Andor creator Tony Gilroy recently claimed that he made it a point to avoid doing any kind of fan service in the Star Wars series.
Gilroy spoke with IGN  about the series telling them, “We didn’t want to do anything that was fan service.”
He continued, “We never wanted to have anything… the mandate in the very beginning was that it would be as absolutely non-cynical as it could possibly be, that the show would just be real and honest.”
While he indicated they didn’t want to do any fan service he did indicate that the show would include characters that Star Wars fans are familiar with.
“We will be introducing people along the way,” Gilroy revealed. “I don’t think it’s any secret that Forest Whitaker is in the show… Saw Gerrera is in the show. There will be some other people.”
“But when we bring them, we bring them because we need them and because there’s really some protein there, there’s something for them to really do,” he stated.
In the production notes for the series provided by Lucasfilm, Gilroy explained the show is a prequel to Rogue One: A Star Wars Story and that “it rewinds back five years from the events of Rogue One to follow Cassian Andor on his journey to get to the movie.”
He went on to detail the 12 episodes of the first season cover a single year within the Star Wars timeline and that he plans to do a second season covering the next four years leading up to Rogue One.
As for what happens in this five-year time period, Gilroy detailed, ““The five years beforehand is where everything is fermenting and cooking, and bubbling up, and all these nascent revolutionary, rebellious ideas are percolating all over the galaxy in all kinds of independent, improvised and ad hoc ways. People are trying to build a revolution and the tactics that are used in revolutions are
He also reiterated his comments about wanting to make the show real explaining, “One thing that we really wanted to make sure was that in this show everything is real.”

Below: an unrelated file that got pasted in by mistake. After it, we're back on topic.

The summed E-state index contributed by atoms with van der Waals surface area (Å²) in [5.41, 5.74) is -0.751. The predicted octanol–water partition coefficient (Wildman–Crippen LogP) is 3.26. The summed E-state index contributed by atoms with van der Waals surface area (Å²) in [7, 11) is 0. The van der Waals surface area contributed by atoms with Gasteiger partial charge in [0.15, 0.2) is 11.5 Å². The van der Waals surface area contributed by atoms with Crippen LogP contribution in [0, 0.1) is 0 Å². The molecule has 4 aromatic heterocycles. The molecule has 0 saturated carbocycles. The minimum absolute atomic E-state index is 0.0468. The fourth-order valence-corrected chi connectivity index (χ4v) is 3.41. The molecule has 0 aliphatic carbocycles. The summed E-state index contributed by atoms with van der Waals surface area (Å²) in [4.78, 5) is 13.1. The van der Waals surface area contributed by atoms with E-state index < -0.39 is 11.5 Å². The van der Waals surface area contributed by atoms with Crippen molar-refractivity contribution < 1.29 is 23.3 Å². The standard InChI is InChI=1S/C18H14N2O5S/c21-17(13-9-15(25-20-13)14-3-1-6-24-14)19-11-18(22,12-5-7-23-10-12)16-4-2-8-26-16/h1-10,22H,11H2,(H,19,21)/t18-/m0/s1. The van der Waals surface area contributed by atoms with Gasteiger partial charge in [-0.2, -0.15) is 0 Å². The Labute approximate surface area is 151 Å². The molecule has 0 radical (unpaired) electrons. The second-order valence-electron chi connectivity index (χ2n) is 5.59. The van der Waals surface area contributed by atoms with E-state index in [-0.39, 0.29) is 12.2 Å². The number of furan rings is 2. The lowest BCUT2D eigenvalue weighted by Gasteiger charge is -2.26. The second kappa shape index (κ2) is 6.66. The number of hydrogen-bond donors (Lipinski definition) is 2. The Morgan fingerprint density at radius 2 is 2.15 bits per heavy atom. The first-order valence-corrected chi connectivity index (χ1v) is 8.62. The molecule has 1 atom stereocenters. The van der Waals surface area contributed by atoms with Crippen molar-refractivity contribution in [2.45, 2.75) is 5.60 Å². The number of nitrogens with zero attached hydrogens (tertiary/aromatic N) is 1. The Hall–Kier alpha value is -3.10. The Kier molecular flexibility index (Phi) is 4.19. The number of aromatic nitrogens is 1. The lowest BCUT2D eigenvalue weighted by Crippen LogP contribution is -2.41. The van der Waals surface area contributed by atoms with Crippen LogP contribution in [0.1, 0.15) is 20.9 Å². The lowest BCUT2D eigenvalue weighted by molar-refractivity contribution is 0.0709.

“That was our initial instinct going forward, and that’s what we’ve tried to adhere to. Everything has to be real and that filters down from a design, it filters down through the camera department, it filters down through the actors, for sure, and it really filters down into the writing and the behavioral writing and the kinds of scenes that you can write and the topics that you’re going to deal with,” he elaborated.
He went on to reveal how the shot fits into the thriller genre, “The thriller genre provides a chance to dig deep into complicated behavioral problems between people, and watch people make decisions that are difficult.”
“We’re going to start with one thriller by having the Cassian Andor story go all the way through this. But as he impacts other people all around him, and as other people get involved, we spread out and go wide with the story.”
He then relayed, “We’re carrying a lot of characters, and as they spin out, they all have their own thrillers. I’m really pleased with the fact we could keep so much combustion, and so much kinetic tension, and so much adrenaline in all of our subplots. And it means when they collide in the story, and when they come together, it just adds all this extra heat. From a storytelling point of view, it’s pretty exciting.”
Andor streams on Disney+. Lucasfilm released the first three episodes on September 21st. Subsequent episodes will release weekly.
What do you make of Gilroy’s comments?